Li-ion batteries VS Redox Flow Batteries – The Future of Energy Storage

Renewables are expected to supply four-fifths of the world’s electricity by 2050, massively cutting down carbon emissions and helping to mitigate climate change. But what do you do when no sun or no wind is blowing to generate energy? One solution is to store the energy during sunny afternoons and windy days.

The only way to meet our global energy demands through renewable sources is to store the energy produced to sustain the power supply. Thus, the growing use of renewable energy sources is pumping the growth of another closely associated sector – energy storage. It is expected that by 2028, the energy storage market will cross $ 13.2 billion. (Source)

There are various energy storage systems, such as well-known lithium-ion and lead-acid batteries. But, despite being well known and well established in the market, Li-ion batteries have some challenges.

Lithium-ion batteries exhibit high energy density, but for power grid requirements, these batteries must be assembled in parallel to grow the current capability or in series to increase the voltage. However, to achieve a high voltage, when many cells are connected in series, it results in unevenly divided voltage among these cells. This results in some cells having fully charged and other cells being overcharged. LIBs do not deal well with overcharging, resulting in potential safety issues and limited cycle life of the system. Also, LIBs are extremely sensitive to high temperatures and are inherently flammable. Thus, overall LIBs pose serious challenges because of stability and safety issues. (Source).

If you wonder, is there a solution to these challenges, well, there is!

Redox flow battery – Safer Alternatives to Lithium Ion Batteries

In recent years, another type of battery known as redox flow battery has entered the segment. The RFB market is expected to take 35% of the energy storage market by reaching a 4.5 billion market value by 2028. (Source

Redox flow batteries are different from lithium-ion batteries as the active materials (electrolytes) in RFBs are stored separately in huge tanks and pumped into the cell according to the energy demand. These electrolytes are recycled during the charge-discharge of the battery. These RFBs offer several advantages, such as >25 years of operating life, and most importantly, these batteries are non-flammable, non-toxic, and therefore pose no risk of explosion.

It is not just about the companies entering the domain; even governments across the globe are funding and setting up RFB projects. China is underway with the construction of the largest battery in the world (200 MW/800 MWh), which will be entirely powered by redox flow batteries. (Source)

Looking at the market and the response of the government and major players, it is common to assume RFBs will take over lithium-ion batteries. But, how true is it?

Can RFBs take over the lithium-ion battery?

Undoubtedly, RFBs solve the major issue of flammability with Li-ion batteries, but lithium-ion still offers better performance than RFBs. Lithium-ion batteries offer the highest energy density in the rechargeable-battery market (100-265 Wh/kg). This makes charging a lithium-ion battery easier, faster, and long-lasting. (Source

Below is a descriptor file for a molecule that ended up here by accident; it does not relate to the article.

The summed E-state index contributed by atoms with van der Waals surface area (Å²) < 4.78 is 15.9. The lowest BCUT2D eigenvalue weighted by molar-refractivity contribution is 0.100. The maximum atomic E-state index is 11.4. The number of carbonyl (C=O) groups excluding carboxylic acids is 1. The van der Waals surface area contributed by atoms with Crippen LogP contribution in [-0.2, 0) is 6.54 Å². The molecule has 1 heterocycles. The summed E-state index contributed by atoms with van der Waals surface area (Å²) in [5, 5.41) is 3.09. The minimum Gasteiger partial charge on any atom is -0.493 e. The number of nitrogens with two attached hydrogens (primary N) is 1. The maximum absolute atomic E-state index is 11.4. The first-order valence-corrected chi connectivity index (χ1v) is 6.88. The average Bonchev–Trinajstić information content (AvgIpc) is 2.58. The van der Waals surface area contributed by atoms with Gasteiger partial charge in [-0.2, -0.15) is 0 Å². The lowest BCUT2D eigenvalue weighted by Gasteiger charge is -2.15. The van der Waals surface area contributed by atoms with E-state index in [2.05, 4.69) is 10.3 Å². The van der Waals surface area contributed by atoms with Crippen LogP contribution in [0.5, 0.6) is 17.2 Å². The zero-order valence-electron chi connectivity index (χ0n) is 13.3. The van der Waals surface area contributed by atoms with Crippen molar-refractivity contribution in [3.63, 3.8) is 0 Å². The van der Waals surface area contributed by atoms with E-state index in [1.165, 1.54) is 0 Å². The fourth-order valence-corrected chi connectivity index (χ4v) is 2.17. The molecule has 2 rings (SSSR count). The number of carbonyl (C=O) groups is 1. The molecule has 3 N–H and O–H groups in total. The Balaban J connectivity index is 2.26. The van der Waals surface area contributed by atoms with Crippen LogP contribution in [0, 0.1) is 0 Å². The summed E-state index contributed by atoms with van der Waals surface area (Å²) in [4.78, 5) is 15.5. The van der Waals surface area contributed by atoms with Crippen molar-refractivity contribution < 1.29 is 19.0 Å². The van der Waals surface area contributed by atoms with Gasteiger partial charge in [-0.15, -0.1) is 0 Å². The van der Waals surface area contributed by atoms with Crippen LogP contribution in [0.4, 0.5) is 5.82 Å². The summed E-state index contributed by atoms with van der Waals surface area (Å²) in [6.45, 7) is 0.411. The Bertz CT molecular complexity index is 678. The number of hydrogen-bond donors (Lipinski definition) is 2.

They also have high voltage capacity and lower self-discharge rates. (Source) Whereas RFBs, at the moment, face performance issues (high self-discharge, chemical and mechanical stability of battery components, etc.) but also have maintenance issues. For example, Flow batteries have complex plant Setup needs, including pumps, plumbing, and electrolyte tanks for electrolyte management. All of this adds capital costs and operation and maintenance requirements. (Source)

And, hence Lithium-ion batteries outperform RFBs and pose a major roadblock to their growth. (Source)

However, the RFB domain has seen intense research and innovations since 2011. Innovation (i.e., patent filings) in 2018 was twice that of 2011. Similarly, research articles in the RFB domain have grown exponentially. It will be worth watching the growth of energy storage systems, how companies are innovating and which type of battery takes the lead. 

Note: A dip in innovation and research counts in 2021 and 2022 is primarily due to a delay in the publication of the data and should not be construed as a dip in research and/or innovation. 

What does Research and inventions growth in the RFB sector denotes?

The increased innovation in RFBs in 2018 could be due to the increased adoption of renewable energy and its suitability for energy storage at a large scale due to some of its inherent advantages such as long life, safer, and being eco-friendly as compared to lithium-ion batteries. Big players such as Sumitomo Electric Industries, Kansai Electric Power, Dalian Rongke Power, and LG Chemicals are some of the top players innovating in this domain. The inventions mainly focus on the battery components such as electrodes, electrolytes, and separators to improve battery performance and bring down the overall cost. 

How can GreyB help you make business-centric decisions while venturing into a new domain?

Usually, when a domain seems lucrative, we want to jump on the bandwagon immediately. However, these decisions need careful assessment of not just the domain but your interests, expertise, and limitations. GreyB can help you to make this assessment. Not just this, if we find that the domain benefits you, we will also help you strategize how to innovate and position yourself in the industry.

Interested in other energy storage trends of 2023? Download our exclusive report by filling out the form below:

Author: Megha Aggarwal, Research Analyst

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